The gunman had three semiautomatic handguns and 32 loaded high-capacity 12 round magazines, according to Smith. She had earlier incorrectly stated during a Thursday morning press conference that he only had two handguns and 11 high-capacity magazines.

A locker at the rail yard believed to be the gunman's contained "materials for bombs, detonator cords, the precursors to an explosive," Smith said.

"When our deputies went through the door, initially he was still firing rounds. When our deputy saw him, he took his life," Smith told reporters.

Smith said the handguns he had appear to be legal but his high-capacity magazines are prohibited in California.

Additionally, Smith said the shooter appeared to to have a timer or device to set his home on fire 13 miles away from the VTA scene.

Jeff Harp, former assistant special agent in charge of the San Francisco FBI office says a concern is booby traps.

"This guy worked for VTA for some time so he knows all the nooks and crannies where police may look but not suspect and that's where they've gotta be real careful," Harp said.

Harp says everything that happened Wednesday -- from the shooting to the fire at Cassidy's south San Jose home -- happened with this fact in mind: "He was certainly aware that VTA was in close proximity to the sheriff's department. He knew that. He'd worked there for years. He knew it was going to happen quick."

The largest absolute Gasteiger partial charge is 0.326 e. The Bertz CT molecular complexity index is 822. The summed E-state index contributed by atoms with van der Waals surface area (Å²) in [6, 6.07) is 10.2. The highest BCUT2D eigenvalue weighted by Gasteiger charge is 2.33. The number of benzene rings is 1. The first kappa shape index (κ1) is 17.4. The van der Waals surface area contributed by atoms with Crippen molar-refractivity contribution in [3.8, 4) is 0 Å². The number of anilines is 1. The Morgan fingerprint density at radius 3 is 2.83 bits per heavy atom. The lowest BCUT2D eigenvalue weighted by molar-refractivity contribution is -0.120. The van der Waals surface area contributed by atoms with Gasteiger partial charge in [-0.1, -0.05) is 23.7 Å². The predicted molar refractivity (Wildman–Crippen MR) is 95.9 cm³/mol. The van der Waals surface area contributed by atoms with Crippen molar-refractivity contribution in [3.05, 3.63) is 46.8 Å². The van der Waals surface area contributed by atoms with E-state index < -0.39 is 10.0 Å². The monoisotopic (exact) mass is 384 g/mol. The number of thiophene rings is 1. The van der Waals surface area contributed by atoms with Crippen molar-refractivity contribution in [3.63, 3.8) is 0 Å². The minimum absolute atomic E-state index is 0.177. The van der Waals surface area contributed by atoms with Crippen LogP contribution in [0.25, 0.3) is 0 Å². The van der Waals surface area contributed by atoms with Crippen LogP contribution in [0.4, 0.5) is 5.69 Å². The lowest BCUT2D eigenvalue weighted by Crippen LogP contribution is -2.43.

Cassidy's ex-wife Cecilia Nelms told KPIX that while Cassidy had talked about harming co-workers, she never imagined anything like this.

UPDATE: VTA Officials Memorialize Employees Killed In Massacre

She said Cassidy also had anger issues but never physically hurt her. "I'm in shock, I'm very confused," she said.

Nelms recalled how uncomfortable he was around other people. "Not a very friendly person, kept things to himself," said Nelms.

Nelms said talk of killing his co-workers happened about a decade ago. "I never believed him, and it never happened. Until now," a tearful Nelms told The Associated Press on Wednesday.

Samuel Cassidy
Samuel Cassidy (Santa Clara County Sheriff's Office)

The number of people fatally shot by the gunman rose from eight after the Santa Clara County's medical examiner-coroner late Wednesday confirmed the death of Alex Ward Fritch, 49. He had been wounded and hospitalized in critical condition after the attack.

READ MORE: Who Is Samuel Cassidy, Gunman In San Jose Mass Shooting At VTA Rail Yard?

It was the 15th mass killing in the nation this year, all of them shootings that have claimed at least four lives each for a total of 87 deaths, according to a database compiled by The Associated Press, USA Today and Northeastern University.

Gov. Gavin Newsom visited the site and then spoke emotionally about the country's latest mass killing.

"There's a numbness some of us are feeling about this. There's a sameness to this," he said. "It begs the damn question of what the hell is going on in the United States of America?"

It also was Santa Clara County's second mass shooting in less than two years. A gunman killed three people and then himself at a popular garlic festival in Gilroy in July 2019.

Len Ramirez and Andria Borba contributed to this story

© Copyright 2021 CBS Broadcasting Inc. All Rights Reserved. The Associated Press contributed to this report.